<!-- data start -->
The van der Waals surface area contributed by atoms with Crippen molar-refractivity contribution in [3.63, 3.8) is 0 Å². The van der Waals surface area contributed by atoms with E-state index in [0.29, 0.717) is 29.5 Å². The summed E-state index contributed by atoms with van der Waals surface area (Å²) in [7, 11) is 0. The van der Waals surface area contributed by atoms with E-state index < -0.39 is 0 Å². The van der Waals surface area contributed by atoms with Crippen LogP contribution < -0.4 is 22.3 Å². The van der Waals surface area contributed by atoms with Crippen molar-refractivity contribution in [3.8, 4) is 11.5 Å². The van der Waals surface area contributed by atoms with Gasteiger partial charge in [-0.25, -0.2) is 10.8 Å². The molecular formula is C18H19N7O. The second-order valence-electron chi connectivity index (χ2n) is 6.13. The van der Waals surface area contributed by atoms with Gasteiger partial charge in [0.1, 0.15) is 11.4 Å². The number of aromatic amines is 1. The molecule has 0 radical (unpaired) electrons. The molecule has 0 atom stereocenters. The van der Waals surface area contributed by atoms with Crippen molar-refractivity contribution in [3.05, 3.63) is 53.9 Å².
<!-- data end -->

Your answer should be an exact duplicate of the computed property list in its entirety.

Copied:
The van der Waals surface area contributed by atoms with Crippen molar-refractivity contribution in [3.63, 3.8) is 0 Å². The van der Waals surface area contributed by atoms with E-state index in [0.29, 0.717) is 29.5 Å². The summed E-state index contributed by atoms with van der Waals surface area (Å²) in [7, 11) is 0. The van der Waals surface area contributed by atoms with E-state index < -0.39 is 0 Å². The van der Waals surface area contributed by atoms with Crippen LogP contribution < -0.4 is 22.3 Å². The van der Waals surface area contributed by atoms with Crippen molar-refractivity contribution in [3.8, 4) is 11.5 Å². The van der Waals surface area contributed by atoms with Gasteiger partial charge in [-0.25, -0.2) is 10.8 Å². The molecular formula is C18H19N7O. The second-order valence-electron chi connectivity index (χ2n) is 6.13. The van der Waals surface area contributed by atoms with Gasteiger partial charge in [0.1, 0.15) is 11.4 Å². The number of aromatic amines is 1. The molecule has 0 radical (unpaired) electrons. The molecule has 0 atom stereocenters. The van der Waals surface area contributed by atoms with Crippen molar-refractivity contribution in [3.05, 3.63) is 53.9 Å².